A human rights view of health care

“What is the cost of not doing the right thing?” Paul Farmer, M.D., Ph.D., asked in March during a talk sponsored by the Diversity Action Committee at the School of Nursing. With that question he challenged the cost-benefit analysis that underpins most global health projects.

In Haiti, where he has spent most of his career, no patient, he said, has ever told him, “Thank you very much for offering me this therapy, but it’s really not cost-effective here.”

In 1987 Farmer co-founded Partners In Health (PIH), which is dedicated to improving health care in poor countries. PIH’s low-cost projects have achieved impressive outcomes in settings where resources were thought to be too scarce to make modern interventions practical. Their cure rate for multidrug-resistant TB—using innovative drug procurement strategies and locally trained community health workers—was 83.3 percent in the slums of Lima, Peru. The same model delivers antiretrovirals for aids patients in rural Haiti and in inner-city Boston.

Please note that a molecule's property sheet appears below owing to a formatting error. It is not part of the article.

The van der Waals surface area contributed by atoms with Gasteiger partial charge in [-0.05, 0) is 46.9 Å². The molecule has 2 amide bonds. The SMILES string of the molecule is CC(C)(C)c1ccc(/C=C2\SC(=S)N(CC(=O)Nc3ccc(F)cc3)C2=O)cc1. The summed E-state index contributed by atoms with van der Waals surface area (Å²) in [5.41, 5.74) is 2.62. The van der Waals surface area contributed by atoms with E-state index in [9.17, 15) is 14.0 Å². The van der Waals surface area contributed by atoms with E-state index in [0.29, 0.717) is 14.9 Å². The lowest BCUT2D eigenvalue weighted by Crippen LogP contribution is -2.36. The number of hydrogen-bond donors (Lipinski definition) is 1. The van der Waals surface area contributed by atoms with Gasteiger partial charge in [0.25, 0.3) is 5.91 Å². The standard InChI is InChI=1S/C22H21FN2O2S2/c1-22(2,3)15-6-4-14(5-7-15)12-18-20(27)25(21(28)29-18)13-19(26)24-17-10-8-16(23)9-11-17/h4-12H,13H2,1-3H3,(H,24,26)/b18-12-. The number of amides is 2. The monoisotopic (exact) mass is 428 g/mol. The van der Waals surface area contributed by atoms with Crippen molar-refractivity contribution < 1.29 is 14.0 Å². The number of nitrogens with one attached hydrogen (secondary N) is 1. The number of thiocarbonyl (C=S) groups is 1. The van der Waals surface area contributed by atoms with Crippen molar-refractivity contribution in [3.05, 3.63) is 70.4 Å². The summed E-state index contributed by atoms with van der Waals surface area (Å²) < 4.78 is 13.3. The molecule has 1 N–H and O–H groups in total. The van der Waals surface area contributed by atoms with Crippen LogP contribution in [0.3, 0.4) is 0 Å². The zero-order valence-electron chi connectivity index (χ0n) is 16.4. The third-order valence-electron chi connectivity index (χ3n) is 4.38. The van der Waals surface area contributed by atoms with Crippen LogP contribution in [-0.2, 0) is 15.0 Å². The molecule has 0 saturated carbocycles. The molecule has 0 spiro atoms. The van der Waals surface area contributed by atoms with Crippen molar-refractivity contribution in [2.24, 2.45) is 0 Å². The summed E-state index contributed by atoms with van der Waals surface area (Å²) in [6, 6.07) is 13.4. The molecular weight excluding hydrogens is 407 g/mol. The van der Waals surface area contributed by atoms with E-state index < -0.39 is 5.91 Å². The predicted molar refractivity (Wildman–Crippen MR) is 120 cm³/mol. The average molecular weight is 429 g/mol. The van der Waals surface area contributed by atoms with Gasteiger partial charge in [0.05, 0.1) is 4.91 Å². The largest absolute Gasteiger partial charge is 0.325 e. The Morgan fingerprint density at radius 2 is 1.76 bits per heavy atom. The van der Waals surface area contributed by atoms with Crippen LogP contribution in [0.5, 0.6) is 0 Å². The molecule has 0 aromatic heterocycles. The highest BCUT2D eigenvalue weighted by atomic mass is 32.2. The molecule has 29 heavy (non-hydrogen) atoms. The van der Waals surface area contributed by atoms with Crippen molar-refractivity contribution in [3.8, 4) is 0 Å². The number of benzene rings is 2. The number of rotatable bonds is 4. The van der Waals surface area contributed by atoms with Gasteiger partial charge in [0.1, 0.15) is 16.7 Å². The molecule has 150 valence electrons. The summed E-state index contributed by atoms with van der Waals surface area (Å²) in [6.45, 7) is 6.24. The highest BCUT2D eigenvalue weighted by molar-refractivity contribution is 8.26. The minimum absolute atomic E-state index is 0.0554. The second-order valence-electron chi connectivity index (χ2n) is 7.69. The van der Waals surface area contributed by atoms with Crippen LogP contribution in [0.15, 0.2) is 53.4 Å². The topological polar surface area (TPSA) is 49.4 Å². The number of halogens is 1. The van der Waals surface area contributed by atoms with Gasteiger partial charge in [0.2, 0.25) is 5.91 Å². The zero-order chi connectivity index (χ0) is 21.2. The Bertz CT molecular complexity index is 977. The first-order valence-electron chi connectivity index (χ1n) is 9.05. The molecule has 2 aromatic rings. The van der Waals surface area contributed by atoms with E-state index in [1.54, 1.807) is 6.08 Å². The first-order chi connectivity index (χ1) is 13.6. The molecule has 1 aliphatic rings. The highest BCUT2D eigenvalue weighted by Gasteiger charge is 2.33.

He urged his listeners to have a “technically correct human rights perspective,” in which feasibility is a problem to be solved, rather than an excuse for inaction.


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